As investors, we’re accustomed to hearing about risk: market risk, inflation risk, currency risk, and so on. No form of risk, though, challenges investors quite the way uncertainty can. In my experience, how well we respond to uncertainty can be a key to long-term investing success.
Of course, we never have the luxury of complete clarity when investing—none of us has a crystal ball, after all—but the current environment seems to have more than its fair share of uncertainty.
Plenty of question marks surround the economy as a new administration rolls out its policies, the Federal Reserve shifts its thinking, and global growth, especially in China, continues to worry market watchers. A general feeling of unsettledness is reflected in many of the questions I’ve gotten from investors in recent months, and I’m sure you’ve heard them too.
Confronting the challenge of the unknowable
First, a bit about the difference between risk and uncertainty. Risk can be measured, albeit not with 100% accuracy. An investor armed with the right data can calculate a reasonable probability that, say, a given company will miss earnings expectations.
Uncertainty can’t be quantified that easily. “Black swan” events fall completely outside the realm of the expected. The data needed to make sense of such an event are either not known or unknowable.
In times of uncertainty, it’s easy for investors to make bad decisions. Markets often respond to surprise events with volatility. We had plenty of those in 2016, and I expect similar market-rattling events to occur this year. Some investors may interpret volatility as a sign of trouble and flee to whatever they perceive as a safe haven. Others may see buying opportunities at every turn. Both are likely to fall prey to common investor biases, such as these:
- Focusing on just the information that confirms our decisions.
- Buying into the mistaken belief that past performance indicates future results.
- Sticking to the familiar at the cost of smart diversification.
The problem with these natural inclinations is that they can make us forget about our long-term investment plan. That’s why it’s important to play the role of behavioral coach and keep your clients focused on long-term goals instead of short-term reactions.
Avoid unforced errors
Sound investing was ingrained in me from an early age. My mother and father did a good job of saving for retirement by building a diversified portfolio. They recognized that diversification is the most logical response to a future that is, inevitably, uncertain. But my family, just like your clients, was susceptible to these common biases.
In the 1990s tech boom, my mom, who has always paid close attention to the markets, wanted to invest in some of the high-flying stocks of the moment. She had read about these and heard about them on TV, which confirmed her thinking that they were good buys. On a separate occasion, she also wanted to sell in March 2009, Those were scary times, and she was just trying to protect the nest egg she had so diligently built up over all those years. I’m happy to say she rethought both decisions.
None of us, of course, is immune from mistakes. I can fall into traps as well, so I’ve tried to develop habits that help me counter the biases that affect most of us as investors. These habits don’t require great investment acumen. They’re just the habits you want to pass on to your clients.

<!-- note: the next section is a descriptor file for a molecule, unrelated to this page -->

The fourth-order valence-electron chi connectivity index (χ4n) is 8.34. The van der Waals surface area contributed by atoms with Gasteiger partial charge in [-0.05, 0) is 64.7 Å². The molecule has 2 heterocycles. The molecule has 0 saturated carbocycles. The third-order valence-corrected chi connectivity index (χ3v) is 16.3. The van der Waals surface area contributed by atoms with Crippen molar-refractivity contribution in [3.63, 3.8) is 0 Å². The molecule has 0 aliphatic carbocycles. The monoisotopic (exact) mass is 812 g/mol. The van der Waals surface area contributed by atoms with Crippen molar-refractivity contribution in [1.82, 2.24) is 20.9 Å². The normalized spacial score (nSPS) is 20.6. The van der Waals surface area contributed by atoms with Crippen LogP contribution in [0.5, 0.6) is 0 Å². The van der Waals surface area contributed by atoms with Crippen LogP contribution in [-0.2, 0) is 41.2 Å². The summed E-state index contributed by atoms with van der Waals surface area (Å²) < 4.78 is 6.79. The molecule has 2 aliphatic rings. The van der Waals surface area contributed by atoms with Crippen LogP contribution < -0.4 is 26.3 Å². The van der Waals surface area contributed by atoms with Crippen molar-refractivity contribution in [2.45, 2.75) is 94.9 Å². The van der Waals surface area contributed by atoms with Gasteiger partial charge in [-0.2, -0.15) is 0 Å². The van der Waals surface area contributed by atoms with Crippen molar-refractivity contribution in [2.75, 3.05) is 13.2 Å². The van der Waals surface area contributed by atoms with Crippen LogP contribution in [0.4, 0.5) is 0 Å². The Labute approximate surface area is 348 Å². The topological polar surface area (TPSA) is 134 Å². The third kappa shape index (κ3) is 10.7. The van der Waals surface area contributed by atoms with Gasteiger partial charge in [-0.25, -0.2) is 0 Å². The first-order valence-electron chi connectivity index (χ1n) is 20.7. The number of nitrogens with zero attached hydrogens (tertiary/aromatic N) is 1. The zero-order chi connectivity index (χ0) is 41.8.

For example, I try to remove emotion from the investing equation. At the end of every year, I look at my retirement account and determine if I need to rebalance. Rarely, though, do I spend time trying to figure out why a certain fund over- or underperformed. I don’t want market noise to tempt me.
Another way to cope with uncertainty: Save more. Just as we can’t know for sure where the markets are headed, your clients can’t predict when they might have to contend with a health or career setback. Putting away something extra isn’t easy, but it can give them the flexibility to make the most of bad situations.
The one thing we can be sure of
In investing, there is always going to be uncertainty—and a little pain. It’s difficult to continue dollar-cost averaging into a tumbling market. Likewise, short-term noise can tempt us to not rebalance regularly. Disciplined rebalancing is vital to achieving long-term goals. To paraphrase legendary investor John Neff, the best time to invest can be when your stomach is churning the most.
Because my portfolio is fully diversified, it always contains something that underperforms expectations. There are almost always surprises on the upside too. This is the power of diversification and a secret to investment success.
- All investing is subject to risk, including the possible loss of the money you invest.
- Diversification does not ensure a profit or protect against a loss.
- Visit vanguard.com or contact your broker to obtain a Vanguard ETF or fund prospectus which contains investment objectives, risks, charges, expenses, and other information; read and consider carefully before investing.
- Vanguard ETF Shares are not redeemable with the issuing Fund other than in very large aggregations worth millions of dollars. Instead, investors must buy and sell Vanguard ETF Shares in the secondary market and hold those shares in a brokerage account. In doing so, the investor may incur brokerage commissions and may pay more than net asset value when buying and receive less than net asset value when selling.
- Investments in bond funds are subject to interest rate, credit, and inflation risk.
- Diversification does not ensure a profit or protect against a loss in a declining market.
- Foreign investing involves additional risks including currency fluctuations and political uncertainty.
- Stocks of companies in emerging markets are generally more risky than stocks of companies in developed countries.
- All investing is subject to risk, including possible loss of principal.